Exciting news! We're transitioning to the Statewide California Earthquake Center. Our new website is under construction, but we'll continue using this website for SCEC business in the meantime. We're also archiving the Southern Center site to preserve its rich history. A new and improved platform is coming soon!

Role of Confinement in Coseismic Pulverization: Testing the Rock Record of Rupture Directivity on the San Jacinto Fault

Caje A. Kindred Weigandt, William A. Griffith, & Thomas K. Rockwell

Submitted September 11, 2022, SCEC Contribution #12405, 2022 SCEC Annual Meeting Poster #099

Recent observations within Anza Borrego State Park, where the San Jacinto Fault juxtaposes Pleistocene Bautista Formation sediments against Cretaceous tonalite, display a stark contrast across the fault and at varying depths. In particular, while the tonalites show typical features of Pulverized Fault Zone Rocks (PFZR), the weakly consolidated Bautista Formation shows evidence of incipient pulverization at a depth of 120m, yet only background levels of deformation at 70m. Pulverization has previously been observed as a shallow crustal phenomenon in well-indurated low porosity rocks, but these observations in the Bautista Formation prompted Whearty et al. (2017) to propose that a minimum confining pressure is required to initiate pulverization in poorly consolidated sediments. We test this hypothesis by simulating the pulverization process in Bautista sediments using a modified Split Hopkinson Pressure Bar (SHPB) apparatus, in which sediments are subjected to a dynamic triaxial stress state. We further investigate the role of pore fluid and of accumulated damage during multiple earthquake cycles. The onset of grain breakage in dry Bautista sediments is marked by a confining pressure of approximately 0.7-3.0 MPa, consistent with lower-level damage found at an exhumation depth of 70m; however, fracture densities produced by a single experimental loading event are much lower than that of the natural specimens at greater depth. Successive experimental loading events to simulate multiple seismic cycles are necessary in order to achieve higher fracture densities. We suggest that unconsolidated sediments require a minimum confining pressure under axial compression to initiate incipient pulverization and multiple seismic cycles to reach the observed fracture densities. Once the critical confining pressure is satisfied, faster strain rates and longer durations tend to produce greater fracture densities. Our results suggest sub-grain scale inelastic deformation in the bulk (i.e., not localized in deformation bands) occurs preferentially at high strain rates. Furthermore, the compressive origin of sediment pulverization, along with the evidence of tensile fragmentation in cross-fault tonalite, supports a preferred southeastern to northwestern rupture direction along the San Jacinto Fault.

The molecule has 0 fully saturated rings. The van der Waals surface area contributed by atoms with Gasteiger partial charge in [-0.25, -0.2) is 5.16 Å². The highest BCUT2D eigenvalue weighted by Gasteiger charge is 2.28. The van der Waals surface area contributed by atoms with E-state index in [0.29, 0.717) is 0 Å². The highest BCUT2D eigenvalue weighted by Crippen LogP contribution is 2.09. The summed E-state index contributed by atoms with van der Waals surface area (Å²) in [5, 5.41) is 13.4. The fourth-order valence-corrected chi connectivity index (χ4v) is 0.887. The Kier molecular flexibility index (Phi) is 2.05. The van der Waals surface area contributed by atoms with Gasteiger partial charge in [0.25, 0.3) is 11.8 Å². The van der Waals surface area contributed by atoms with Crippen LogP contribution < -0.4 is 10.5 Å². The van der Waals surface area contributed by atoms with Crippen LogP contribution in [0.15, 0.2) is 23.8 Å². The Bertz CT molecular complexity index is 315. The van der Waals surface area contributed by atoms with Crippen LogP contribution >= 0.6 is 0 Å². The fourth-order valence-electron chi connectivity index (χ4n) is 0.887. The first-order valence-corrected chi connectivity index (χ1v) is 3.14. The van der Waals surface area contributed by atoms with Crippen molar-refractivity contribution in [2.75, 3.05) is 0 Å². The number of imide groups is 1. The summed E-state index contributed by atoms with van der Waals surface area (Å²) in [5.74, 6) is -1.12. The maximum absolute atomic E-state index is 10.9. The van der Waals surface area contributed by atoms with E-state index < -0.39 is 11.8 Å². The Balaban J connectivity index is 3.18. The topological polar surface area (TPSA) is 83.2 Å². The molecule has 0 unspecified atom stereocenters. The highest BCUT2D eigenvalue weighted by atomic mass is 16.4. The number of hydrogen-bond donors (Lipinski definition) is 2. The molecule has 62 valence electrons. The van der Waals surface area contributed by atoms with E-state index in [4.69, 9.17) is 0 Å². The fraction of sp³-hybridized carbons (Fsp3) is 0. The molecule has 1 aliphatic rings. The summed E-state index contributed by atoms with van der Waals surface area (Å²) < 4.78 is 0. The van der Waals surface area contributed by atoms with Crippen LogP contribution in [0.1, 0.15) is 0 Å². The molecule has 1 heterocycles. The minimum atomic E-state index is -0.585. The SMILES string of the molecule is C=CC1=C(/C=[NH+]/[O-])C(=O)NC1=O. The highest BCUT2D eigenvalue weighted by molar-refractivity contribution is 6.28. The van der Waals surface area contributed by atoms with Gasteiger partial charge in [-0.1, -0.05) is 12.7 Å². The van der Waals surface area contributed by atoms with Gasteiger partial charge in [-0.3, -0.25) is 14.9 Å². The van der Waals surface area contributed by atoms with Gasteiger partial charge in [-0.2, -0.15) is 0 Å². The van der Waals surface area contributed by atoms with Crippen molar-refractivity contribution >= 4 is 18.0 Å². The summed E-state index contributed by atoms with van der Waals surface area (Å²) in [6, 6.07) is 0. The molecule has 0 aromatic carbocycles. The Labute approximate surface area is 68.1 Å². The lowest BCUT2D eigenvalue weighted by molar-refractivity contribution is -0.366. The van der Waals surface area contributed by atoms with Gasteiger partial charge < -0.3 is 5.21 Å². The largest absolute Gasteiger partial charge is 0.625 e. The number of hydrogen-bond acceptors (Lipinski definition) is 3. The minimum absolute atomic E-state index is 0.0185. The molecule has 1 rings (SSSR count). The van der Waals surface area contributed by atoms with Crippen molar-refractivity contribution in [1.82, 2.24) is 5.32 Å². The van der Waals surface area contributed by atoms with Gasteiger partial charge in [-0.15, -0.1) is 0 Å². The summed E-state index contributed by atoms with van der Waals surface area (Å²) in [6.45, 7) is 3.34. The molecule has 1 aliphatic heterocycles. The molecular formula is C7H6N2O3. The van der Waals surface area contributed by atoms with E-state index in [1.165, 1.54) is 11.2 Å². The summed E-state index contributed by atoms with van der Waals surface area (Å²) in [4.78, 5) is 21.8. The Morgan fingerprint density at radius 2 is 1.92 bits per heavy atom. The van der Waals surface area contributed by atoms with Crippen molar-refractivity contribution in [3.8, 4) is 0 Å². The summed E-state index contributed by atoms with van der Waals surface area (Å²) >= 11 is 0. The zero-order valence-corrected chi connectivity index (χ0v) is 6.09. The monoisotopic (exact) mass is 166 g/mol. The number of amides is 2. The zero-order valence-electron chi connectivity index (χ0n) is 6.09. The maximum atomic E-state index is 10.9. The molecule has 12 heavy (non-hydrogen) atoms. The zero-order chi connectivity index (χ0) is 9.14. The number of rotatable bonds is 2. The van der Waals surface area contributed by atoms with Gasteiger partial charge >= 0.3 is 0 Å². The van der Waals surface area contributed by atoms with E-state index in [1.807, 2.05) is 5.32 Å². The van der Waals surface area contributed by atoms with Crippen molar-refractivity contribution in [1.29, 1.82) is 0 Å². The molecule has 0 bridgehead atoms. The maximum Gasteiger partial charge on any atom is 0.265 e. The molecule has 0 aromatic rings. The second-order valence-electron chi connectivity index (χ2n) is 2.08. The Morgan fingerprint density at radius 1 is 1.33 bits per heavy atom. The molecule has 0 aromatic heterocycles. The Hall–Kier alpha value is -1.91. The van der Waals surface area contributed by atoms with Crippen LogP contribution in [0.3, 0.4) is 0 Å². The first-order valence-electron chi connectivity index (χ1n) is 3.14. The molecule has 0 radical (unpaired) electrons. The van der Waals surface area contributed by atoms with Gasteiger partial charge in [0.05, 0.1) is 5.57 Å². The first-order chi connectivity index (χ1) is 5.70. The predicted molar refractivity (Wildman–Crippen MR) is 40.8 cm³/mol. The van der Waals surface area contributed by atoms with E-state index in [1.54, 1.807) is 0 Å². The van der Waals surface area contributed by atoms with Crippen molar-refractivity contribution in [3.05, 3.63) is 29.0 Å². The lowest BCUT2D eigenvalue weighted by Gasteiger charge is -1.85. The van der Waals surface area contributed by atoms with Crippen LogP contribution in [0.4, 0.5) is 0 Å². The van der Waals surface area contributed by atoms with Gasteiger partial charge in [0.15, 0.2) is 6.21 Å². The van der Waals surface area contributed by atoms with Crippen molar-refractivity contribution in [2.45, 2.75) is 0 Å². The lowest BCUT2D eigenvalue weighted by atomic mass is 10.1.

Key Words
Pulverized, damage, directivity

Kindred Weigandt, C. A., Griffith, W. A., & Rockwell, T. K. (2022, 09). Role of Confinement in Coseismic Pulverization: Testing the Rock Record of Rupture Directivity on the San Jacinto Fault. Poster Presentation at 2022 SCEC Annual Meeting.

Related Projects & Working Groups
Earthquake Geology